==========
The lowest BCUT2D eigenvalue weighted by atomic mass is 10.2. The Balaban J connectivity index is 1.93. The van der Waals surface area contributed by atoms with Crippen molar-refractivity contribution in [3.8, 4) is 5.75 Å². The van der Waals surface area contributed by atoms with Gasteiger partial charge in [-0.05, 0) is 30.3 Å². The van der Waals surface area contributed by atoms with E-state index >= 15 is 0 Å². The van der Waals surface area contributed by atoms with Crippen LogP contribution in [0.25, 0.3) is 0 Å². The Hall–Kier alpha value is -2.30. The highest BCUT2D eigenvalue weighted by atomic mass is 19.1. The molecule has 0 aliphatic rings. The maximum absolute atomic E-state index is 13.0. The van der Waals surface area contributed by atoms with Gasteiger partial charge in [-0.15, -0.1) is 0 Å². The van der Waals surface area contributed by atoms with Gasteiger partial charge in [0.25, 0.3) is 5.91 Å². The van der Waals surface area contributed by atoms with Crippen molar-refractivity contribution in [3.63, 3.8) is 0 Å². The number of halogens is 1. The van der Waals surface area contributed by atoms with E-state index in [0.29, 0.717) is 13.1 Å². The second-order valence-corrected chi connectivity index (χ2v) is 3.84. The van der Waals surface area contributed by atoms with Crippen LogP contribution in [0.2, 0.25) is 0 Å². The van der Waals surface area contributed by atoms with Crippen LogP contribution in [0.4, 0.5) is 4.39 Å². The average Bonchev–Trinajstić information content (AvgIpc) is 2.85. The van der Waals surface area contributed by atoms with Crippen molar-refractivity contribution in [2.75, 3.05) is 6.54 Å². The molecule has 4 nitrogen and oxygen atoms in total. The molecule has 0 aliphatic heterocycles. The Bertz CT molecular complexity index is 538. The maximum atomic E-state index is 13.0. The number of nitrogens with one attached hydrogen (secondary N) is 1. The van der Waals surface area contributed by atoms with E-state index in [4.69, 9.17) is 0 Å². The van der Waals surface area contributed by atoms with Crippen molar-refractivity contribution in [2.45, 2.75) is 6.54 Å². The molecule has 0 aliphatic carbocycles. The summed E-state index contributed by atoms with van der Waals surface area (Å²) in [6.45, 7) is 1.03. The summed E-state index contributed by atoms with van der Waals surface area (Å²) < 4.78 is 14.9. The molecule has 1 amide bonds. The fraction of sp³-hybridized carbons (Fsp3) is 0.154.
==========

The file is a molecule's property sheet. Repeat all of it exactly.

The lowest BCUT2D eigenvalue weighted by atomic mass is 10.2. The Balaban J connectivity index is 1.93. The van der Waals surface area contributed by atoms with Crippen molar-refractivity contribution in [3.8, 4) is 5.75 Å². The van der Waals surface area contributed by atoms with Gasteiger partial charge in [-0.05, 0) is 30.3 Å². The van der Waals surface area contributed by atoms with E-state index >= 15 is 0 Å². The van der Waals surface area contributed by atoms with Crippen LogP contribution in [0.25, 0.3) is 0 Å². The Hall–Kier alpha value is -2.30. The highest BCUT2D eigenvalue weighted by atomic mass is 19.1. The molecule has 0 aliphatic rings. The maximum absolute atomic E-state index is 13.0. The van der Waals surface area contributed by atoms with Gasteiger partial charge in [-0.15, -0.1) is 0 Å². The van der Waals surface area contributed by atoms with Gasteiger partial charge in [0.25, 0.3) is 5.91 Å². The van der Waals surface area contributed by atoms with Crippen molar-refractivity contribution in [3.63, 3.8) is 0 Å². The number of halogens is 1. The van der Waals surface area contributed by atoms with E-state index in [0.29, 0.717) is 13.1 Å². The second-order valence-corrected chi connectivity index (χ2v) is 3.84. The van der Waals surface area contributed by atoms with Crippen LogP contribution in [0.2, 0.25) is 0 Å². The van der Waals surface area contributed by atoms with Crippen LogP contribution in [0.4, 0.5) is 4.39 Å². The average Bonchev–Trinajstić information content (AvgIpc) is 2.85. The van der Waals surface area contributed by atoms with Crippen molar-refractivity contribution in [2.75, 3.05) is 6.54 Å². The molecule has 4 nitrogen and oxygen atoms in total. The molecule has 0 aliphatic heterocycles. The Bertz CT molecular complexity index is 538. The maximum atomic E-state index is 13.0. The number of nitrogens with one attached hydrogen (secondary N) is 1. The van der Waals surface area contributed by atoms with E-state index in [4.69, 9.17) is 0 Å². The van der Waals surface area contributed by atoms with Crippen molar-refractivity contribution in [2.45, 2.75) is 6.54 Å². The molecule has 0 aliphatic carbocycles. The summed E-state index contributed by atoms with van der Waals surface area (Å²) in [6.45, 7) is 1.03. The summed E-state index contributed by atoms with van der Waals surface area (Å²) < 4.78 is 14.9. The molecule has 1 amide bonds. The fraction of sp³-hybridized carbons (Fsp3) is 0.154.